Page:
Saturday, October 31, 2009

Squirters, or defining terrorism

Sect'y Clinton faces critics of U.S. foreign policy in Pakistan:

During a live broadcast of an interview before a predominantly female audience of several hundred, Clinton struggled to avoid describing the classified U.S. effort to target terrorists, and still try to explain the efforts of American foreign policy.

One woman asked Clinton how she would define terrorism.

''Is it the killing of people in drone attacks?'' the woman asked. Then she asked if Clinton considered both the U.S. missile strikes and militant bombings like the one that killed more than 100 civilians in the city of Peshawar earlier in the week as acts of terrorism.

''No, I do not,'' Clinton replied.


Asked repeatedly about the drones, a subject that involves highly classified CIA operations, Clinton said only that ''there is a war going on.'' She added that the Obama administration is committed to helping Pakistan defeat the insurgents.

From Jane Mayer's astonishing reporting on the CIA's classified drone program.

It’s easy to understand the appeal of a “push-button” approach to fighting Al Qaeda, but the embrace of the Predator program has occurred with remarkably little public discussion, given that it represents a radically new and geographically unbounded use of state-sanctioned lethal force. And, because of the C.I.A. program’s secrecy, there is no visible system of accountability in place, despite the fact that the agency has killed many civilians inside a politically fragile, nuclear-armed country with which the U.S. is not at war. Should something go wrong in the C.I.A.’s program—last month, the Air Force lost control of a drone and had to shoot it down over Afghanistan—it’s unclear what the consequences would be.

The Predators in the C.I.A. program are “flown” by civilians, both intelligence officers and private contractors. According to a former counterterrorism official, the contractors are “seasoned professionals—often retired military and intelligence officials.” (The intelligence agency outsources a significant portion of its work.) Within the C.I.A., control of the unmanned vehicles is split among several teams. One set of pilots and operators works abroad, near hidden airfields in Afghanistan and Pakistan, handling takeoffs and landings. Once the drones are aloft, the former counterterrorism official said, the controls are electronically “slewed over” to a set of “reachback operators,” in Langley. Using joysticks that resemble video-game controls, the reachback operators—who don’t need conventional flight training—sit next to intelligence officers and watch, on large flat-screen monitors, a live video feed from the drone’s camera. From their suburban redoubt, they can turn the plane, zoom in on the landscape below, and decide whether to lock onto a target. A stream of additional “signal” intelligence, sent to Langley by the National Security Administration, provides electronic means of corroborating that a target has been correctly identified. The White House has delegated trigger authority to C.I.A. officials, including the head of the Counter-Terrorist Center, whose identity remains veiled from the public because the agency has placed him under cover.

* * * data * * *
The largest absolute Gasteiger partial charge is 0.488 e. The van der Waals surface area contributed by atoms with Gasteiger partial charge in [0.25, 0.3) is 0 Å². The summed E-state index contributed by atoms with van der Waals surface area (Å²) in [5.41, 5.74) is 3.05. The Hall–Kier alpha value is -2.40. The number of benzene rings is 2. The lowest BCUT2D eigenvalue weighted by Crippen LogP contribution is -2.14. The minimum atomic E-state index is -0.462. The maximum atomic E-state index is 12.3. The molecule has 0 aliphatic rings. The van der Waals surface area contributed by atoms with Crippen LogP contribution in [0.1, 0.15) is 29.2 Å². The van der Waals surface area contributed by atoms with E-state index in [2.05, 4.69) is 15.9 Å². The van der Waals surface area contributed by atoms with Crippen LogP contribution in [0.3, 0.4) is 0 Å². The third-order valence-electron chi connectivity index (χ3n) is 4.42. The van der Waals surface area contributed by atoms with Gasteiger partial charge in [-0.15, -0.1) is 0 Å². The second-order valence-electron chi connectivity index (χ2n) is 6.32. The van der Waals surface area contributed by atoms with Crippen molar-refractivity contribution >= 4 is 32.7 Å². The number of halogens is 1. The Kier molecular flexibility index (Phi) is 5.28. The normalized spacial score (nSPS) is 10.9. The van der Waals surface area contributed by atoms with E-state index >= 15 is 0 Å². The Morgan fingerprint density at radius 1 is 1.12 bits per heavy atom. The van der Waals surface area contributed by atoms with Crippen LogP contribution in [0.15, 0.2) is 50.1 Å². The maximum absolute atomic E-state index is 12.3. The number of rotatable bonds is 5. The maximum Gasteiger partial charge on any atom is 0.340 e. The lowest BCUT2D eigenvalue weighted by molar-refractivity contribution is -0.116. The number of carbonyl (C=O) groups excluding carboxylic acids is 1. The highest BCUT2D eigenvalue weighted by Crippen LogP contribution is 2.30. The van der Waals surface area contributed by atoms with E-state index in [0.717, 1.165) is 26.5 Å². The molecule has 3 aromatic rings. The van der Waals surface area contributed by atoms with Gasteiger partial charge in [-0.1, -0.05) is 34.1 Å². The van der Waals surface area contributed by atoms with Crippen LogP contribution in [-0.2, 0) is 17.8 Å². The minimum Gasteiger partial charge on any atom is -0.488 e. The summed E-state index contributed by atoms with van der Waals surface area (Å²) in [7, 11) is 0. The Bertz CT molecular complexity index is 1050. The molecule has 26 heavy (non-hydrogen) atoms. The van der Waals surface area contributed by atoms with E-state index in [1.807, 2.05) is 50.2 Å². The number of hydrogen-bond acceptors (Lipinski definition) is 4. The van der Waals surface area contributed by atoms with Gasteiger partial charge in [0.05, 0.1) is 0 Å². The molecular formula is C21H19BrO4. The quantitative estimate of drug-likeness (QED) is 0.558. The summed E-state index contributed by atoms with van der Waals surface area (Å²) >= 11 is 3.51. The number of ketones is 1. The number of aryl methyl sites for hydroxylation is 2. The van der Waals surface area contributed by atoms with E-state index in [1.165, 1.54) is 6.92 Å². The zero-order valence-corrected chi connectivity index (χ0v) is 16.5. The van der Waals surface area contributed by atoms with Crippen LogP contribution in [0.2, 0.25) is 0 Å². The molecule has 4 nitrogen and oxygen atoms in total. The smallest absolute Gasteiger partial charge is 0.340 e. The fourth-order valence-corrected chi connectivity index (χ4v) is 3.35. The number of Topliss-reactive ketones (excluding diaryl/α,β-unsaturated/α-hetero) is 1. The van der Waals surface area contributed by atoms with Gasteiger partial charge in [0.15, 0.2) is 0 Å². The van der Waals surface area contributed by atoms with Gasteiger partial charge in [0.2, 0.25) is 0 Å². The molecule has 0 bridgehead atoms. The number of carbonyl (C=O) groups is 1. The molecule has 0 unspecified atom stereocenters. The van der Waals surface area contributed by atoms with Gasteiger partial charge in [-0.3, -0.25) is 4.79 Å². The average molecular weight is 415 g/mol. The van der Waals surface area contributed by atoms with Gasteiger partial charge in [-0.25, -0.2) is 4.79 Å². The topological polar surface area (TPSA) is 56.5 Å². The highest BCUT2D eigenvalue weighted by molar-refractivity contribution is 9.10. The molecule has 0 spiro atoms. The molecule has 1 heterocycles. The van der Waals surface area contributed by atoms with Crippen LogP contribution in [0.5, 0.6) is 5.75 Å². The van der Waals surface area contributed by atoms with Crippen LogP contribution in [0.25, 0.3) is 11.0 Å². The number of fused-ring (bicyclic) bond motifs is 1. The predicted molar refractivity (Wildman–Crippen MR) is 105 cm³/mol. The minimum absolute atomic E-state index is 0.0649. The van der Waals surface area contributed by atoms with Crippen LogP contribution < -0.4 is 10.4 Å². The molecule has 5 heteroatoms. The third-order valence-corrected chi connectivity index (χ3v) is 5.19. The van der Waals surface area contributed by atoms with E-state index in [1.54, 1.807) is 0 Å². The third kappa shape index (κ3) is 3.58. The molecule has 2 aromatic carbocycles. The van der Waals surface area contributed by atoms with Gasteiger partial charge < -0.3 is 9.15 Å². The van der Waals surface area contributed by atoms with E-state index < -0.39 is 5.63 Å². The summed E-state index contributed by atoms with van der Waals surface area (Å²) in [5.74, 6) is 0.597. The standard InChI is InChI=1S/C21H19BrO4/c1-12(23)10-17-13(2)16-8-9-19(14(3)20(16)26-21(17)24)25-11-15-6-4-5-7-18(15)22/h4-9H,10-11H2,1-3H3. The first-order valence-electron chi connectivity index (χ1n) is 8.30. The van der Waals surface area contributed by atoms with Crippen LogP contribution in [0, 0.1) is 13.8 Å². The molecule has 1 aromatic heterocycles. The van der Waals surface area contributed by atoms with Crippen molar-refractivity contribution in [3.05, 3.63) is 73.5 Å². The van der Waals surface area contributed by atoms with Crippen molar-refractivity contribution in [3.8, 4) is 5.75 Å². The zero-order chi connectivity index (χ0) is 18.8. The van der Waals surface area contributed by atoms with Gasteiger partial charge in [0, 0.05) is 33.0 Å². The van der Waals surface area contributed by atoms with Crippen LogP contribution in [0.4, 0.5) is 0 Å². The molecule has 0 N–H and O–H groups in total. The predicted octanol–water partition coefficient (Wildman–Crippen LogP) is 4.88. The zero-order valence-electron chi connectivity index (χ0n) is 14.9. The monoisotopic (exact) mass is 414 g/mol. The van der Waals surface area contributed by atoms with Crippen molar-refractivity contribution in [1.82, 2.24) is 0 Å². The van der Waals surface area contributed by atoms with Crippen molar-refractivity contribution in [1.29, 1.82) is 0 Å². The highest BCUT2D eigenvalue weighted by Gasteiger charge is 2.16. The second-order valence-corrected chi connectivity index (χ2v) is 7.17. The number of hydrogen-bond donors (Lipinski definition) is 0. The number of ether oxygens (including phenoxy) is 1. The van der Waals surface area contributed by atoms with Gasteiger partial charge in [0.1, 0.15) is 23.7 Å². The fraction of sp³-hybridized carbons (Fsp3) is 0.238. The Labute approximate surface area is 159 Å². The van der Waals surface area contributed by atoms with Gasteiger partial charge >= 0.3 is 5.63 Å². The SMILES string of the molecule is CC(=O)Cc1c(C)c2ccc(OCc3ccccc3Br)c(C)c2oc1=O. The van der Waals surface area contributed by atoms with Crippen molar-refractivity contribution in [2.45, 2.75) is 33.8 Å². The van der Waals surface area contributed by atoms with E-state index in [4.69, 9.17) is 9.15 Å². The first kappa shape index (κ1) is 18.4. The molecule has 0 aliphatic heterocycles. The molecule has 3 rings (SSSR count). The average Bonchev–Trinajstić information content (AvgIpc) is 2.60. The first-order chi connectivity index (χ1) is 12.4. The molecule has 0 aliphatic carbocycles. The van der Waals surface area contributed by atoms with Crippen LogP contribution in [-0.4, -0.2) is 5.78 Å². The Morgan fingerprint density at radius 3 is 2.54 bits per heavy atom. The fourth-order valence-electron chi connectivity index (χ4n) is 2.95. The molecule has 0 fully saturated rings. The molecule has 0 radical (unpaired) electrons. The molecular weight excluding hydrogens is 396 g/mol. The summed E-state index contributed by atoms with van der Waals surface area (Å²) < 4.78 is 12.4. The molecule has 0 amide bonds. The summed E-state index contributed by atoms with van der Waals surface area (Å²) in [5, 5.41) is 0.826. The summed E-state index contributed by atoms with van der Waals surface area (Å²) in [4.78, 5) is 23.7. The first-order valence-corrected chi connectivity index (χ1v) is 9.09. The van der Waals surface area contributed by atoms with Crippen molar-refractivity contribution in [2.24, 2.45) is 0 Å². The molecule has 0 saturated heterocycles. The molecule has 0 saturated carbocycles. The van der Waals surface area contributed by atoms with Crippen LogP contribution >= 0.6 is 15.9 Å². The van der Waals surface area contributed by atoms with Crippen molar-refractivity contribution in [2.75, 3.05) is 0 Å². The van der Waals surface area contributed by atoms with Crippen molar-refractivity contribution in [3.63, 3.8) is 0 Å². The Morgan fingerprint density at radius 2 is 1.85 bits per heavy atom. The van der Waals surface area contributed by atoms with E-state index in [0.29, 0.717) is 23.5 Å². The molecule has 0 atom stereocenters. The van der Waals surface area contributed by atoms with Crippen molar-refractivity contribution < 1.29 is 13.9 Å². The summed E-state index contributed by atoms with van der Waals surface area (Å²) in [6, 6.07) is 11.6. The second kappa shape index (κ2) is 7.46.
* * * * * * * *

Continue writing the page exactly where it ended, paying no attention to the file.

People who have seen an air strike live on a monitor described it as both awe-inspiring and horrifying. “You could see these little figures scurrying, and the explosion going off, and when the smoke cleared there was just rubble and charred stuff,” a former C.I.A. officer who was based in Afghanistan after September 11th says of one attack. (He watched the carnage on a small monitor in the field.) Human beings running for cover are such a common sight that they have inspired a slang term: “squirters.”

Although Ms. Clinton was reluctant to divulge details on the secret program, according to Mayer, the CIA is working with Pakistani inelligence. But no matter how drone attacks in a country with which we are not at war is defined, I'm pretty sure those "squirters" have to be defined as "terrorized."



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